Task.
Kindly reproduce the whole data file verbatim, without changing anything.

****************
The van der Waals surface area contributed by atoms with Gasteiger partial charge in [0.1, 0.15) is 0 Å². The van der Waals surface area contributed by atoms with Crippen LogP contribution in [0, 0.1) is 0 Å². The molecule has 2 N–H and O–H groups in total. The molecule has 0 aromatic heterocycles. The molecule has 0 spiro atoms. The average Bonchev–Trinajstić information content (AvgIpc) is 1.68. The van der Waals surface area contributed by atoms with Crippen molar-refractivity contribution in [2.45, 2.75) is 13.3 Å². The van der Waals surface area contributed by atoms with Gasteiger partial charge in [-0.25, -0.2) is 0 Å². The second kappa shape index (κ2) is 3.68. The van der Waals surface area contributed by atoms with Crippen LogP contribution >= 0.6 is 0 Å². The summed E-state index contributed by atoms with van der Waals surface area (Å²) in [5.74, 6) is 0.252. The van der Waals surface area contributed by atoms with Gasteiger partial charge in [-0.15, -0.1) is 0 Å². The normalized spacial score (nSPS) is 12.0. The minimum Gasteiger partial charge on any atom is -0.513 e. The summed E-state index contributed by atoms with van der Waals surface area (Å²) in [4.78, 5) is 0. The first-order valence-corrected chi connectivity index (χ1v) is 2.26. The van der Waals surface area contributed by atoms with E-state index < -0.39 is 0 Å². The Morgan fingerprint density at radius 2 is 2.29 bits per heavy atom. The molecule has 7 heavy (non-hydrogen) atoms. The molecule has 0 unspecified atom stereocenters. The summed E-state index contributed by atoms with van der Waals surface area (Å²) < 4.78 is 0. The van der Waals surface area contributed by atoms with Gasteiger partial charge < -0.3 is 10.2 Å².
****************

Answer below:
The van der Waals surface area contributed by atoms with Gasteiger partial charge in [0.1, 0.15) is 0 Å². The van der Waals surface area contributed by atoms with Crippen LogP contribution in [0, 0.1) is 0 Å². The molecule has 2 N–H and O–H groups in total. The molecule has 0 aromatic heterocycles. The molecule has 0 spiro atoms. The average Bonchev–Trinajstić information content (AvgIpc) is 1.68. The van der Waals surface area contributed by atoms with Crippen molar-refractivity contribution in [2.45, 2.75) is 13.3 Å². The van der Waals surface area contributed by atoms with Gasteiger partial charge in [-0.25, -0.2) is 0 Å². The second kappa shape index (κ2) is 3.68. The van der Waals surface area contributed by atoms with Crippen LogP contribution >= 0.6 is 0 Å². The summed E-state index contributed by atoms with van der Waals surface area (Å²) in [5.74, 6) is 0.252. The van der Waals surface area contributed by atoms with Gasteiger partial charge in [-0.15, -0.1) is 0 Å². The normalized spacial score (nSPS) is 12.0. The minimum Gasteiger partial charge on any atom is -0.513 e. The summed E-state index contributed by atoms with van der Waals surface area (Å²) in [4.78, 5) is 0. The first-order valence-corrected chi connectivity index (χ1v) is 2.26. The van der Waals surface area contributed by atoms with E-state index < -0.39 is 0 Å². The Morgan fingerprint density at radius 2 is 2.29 bits per heavy atom. The molecule has 7 heavy (non-hydrogen) atoms. The molecule has 0 unspecified atom stereocenters. The summed E-state index contributed by atoms with van der Waals surface area (Å²) < 4.78 is 0. The van der Waals surface area contributed by atoms with Gasteiger partial charge < -0.3 is 10.2 Å².